Building a Growth Engine

Let’s Talk Growth


How you think about growth depends on what kind of investor you are. Growth can be the basic need for your investments to increase in value over time. It might also refer to the specific types of investments that will drive your progress.


Growth: The Basics

Saving vs. Investing

When thinking about your retirement and future net worth, you may not have a specific number in mind. You may not even have a specific strategy in mind. You just know you need a lot more money than you have now.

Saving money will help, but investing is the key to growing your money over time. While the terms might be used interchangeably, they’re definitely not the same. Saving means putting aside money that you’ll need soon. These accounts give you easy access to your money but may have minimal growth prospects and generally cannot outpace inflation. Bank savings accounts and money markets, for example, are generally used for short-term expenses, not long-term goals.

Investing involves participating in the growth of a company or other entity, where you buy and hold assets for a longer time period to seek an increase in value. Stocks and bonds, individually or within a mutual fund, are commonly used investment vehicles.

You need both short-term savings and long-term investments to position yourself for your goals now and in the future.

Savings by Itself Won’t Be Enough 

Source: American Century Investments Future Value Calculator, Dinkytown.net, 2020. This hypothetical situation contains assumptions that are intended for illustrative purposes only and are not representative of the performance of any security. There is no assurance similar results can be achieved, and this information should not be relied upon as a specific recommendation to buy or sell securities. Calculations for investing assume 6% returns over years indicated. Calculations for low-interest account assume 1% interest over the periods indicated. All calculations do not represent a specific investment portfolio or savings account type. Consider other differences between bank savings and investing. Risks and rewards are greater when investing and bank savings may have more muted up and down swings; money may be accessible more quickly in a savings account; and fees for both can vary greatly.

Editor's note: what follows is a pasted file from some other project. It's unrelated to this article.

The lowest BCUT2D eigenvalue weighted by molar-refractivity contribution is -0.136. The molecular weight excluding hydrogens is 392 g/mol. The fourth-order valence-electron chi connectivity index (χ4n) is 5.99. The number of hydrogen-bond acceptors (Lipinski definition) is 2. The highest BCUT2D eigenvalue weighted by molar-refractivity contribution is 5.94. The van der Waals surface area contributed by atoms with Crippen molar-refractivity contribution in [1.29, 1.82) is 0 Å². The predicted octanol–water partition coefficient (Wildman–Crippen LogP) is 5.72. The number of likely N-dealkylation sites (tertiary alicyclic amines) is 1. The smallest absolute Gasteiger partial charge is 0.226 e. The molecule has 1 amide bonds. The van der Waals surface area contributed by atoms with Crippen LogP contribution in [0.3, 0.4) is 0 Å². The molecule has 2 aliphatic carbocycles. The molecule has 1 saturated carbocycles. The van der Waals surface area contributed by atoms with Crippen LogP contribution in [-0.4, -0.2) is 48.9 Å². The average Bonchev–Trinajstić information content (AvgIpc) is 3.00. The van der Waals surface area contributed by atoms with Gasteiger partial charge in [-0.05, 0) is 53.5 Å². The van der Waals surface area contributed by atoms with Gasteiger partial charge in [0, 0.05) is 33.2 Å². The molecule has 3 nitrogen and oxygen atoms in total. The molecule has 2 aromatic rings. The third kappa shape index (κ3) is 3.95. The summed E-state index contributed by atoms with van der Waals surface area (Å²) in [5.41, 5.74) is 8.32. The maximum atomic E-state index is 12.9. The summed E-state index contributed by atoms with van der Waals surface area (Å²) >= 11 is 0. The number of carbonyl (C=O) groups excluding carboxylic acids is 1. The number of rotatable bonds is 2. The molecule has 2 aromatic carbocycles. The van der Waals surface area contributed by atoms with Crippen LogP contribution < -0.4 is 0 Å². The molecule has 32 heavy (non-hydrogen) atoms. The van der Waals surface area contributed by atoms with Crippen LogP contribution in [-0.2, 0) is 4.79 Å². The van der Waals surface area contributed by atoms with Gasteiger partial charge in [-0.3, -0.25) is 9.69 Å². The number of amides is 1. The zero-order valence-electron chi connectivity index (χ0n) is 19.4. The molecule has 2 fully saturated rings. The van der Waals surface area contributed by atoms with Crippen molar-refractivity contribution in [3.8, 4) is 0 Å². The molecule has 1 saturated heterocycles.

What Drives Growth Over Time?

Stocks, in particular, are more volatile but have more growth potential if you’ve got a long-term time frame. Take another $10,000 example below. Stock investments have the potential to grow that original $10,000 much more than regular savings or low-growth options.

You could lose money in the dips. You could make money in the peaks. It’ll likely be a combination of the two, but those ups and downs have historically resulted in a significant upward trend over time. 

Stocks Are Volatile—But Strong Rebounds Have Made It Worthwhile

Hypothetical Growth of $10,000

Hypothetical value of $10,000 invested at the beginning of 1980. Assumes reinvestment of income and no transaction costs or taxes. This hypothetical situation contains assumptions that are intended for illustrative purposes only and are not representative of the performance of any security. There is no assurance similar results can be achieved, and this information should not be relied upon as a specific recommendation to buy or sell securities.

Source: FactSet, data as of 12/31/2019. Stocks are represented by the S&P 500® Index. Bonds are represented by Barclays Capital U.S. Aggregate Bond Index. Money Markets are represented by the FTSE 3-Month U.S. T Bill Index, often used as a benchmark for money market investments. The indices are not investment products available for purchase.


Next steps

  • Read on to see what growth means for your portfolio.
  • Gauge whether you’re saving enough.
  • Evaluate the current level of growth in your portfolio. 
  • Learn more about the investment options available to you.

Growth: What It Means

Investing in Growth Has Its Highs and Lows

Different types of investments add different features to your portfolio. Some have more or less potential to increase in value, and some have more or less exposure to risk.

The riskier investments below, for example, might get you higher returns one year and negative performance the next. The “safer” options might not lose money, but they may not necessarily grow much either.

Source: American Century Investments.


How Can You Manage Highs and Lows? Try Diversification

Relying on any single investment above may not provide the results you need over the long term. But a diversified portfolio—made up of a variety of investments—may balance out the extremes. Read more in The Surprising Truth About Diversification.

Remember, however, it’s not the quantity of investments that determines diversification; it's the overall mix that matters.  

What Diversification Is—And Isn’t 

Allocations are hypothetical and are not reflective of an actual investment product. 


Balancing the Right Growth Mix for You

Should every investor’s portfolio look the same? Certainly not. The mix of investments (and the percentages of each kind) should reflect your own personal circumstances: the amount you’ve already saved, your age, your current and future contributions, the amount of time until you’re ready to use your money, your comfort with (or fear of) risk, among other considerations.

Generally, younger investors should have a higher percentage of stocks than any other type of investment. This mix reflects their need to grow their portfolios from scratch. The risk of shorter-term stock market losses is balanced by the potential for those stocks to rebound and grow over a longer time frame. 

Younger Investors: Consider Stocks for Growth




Stocks:
 High percentage often needed for long-term goals

Source: American Century Investment. Hypothetical portfolio allocation is for illustrative purposes only.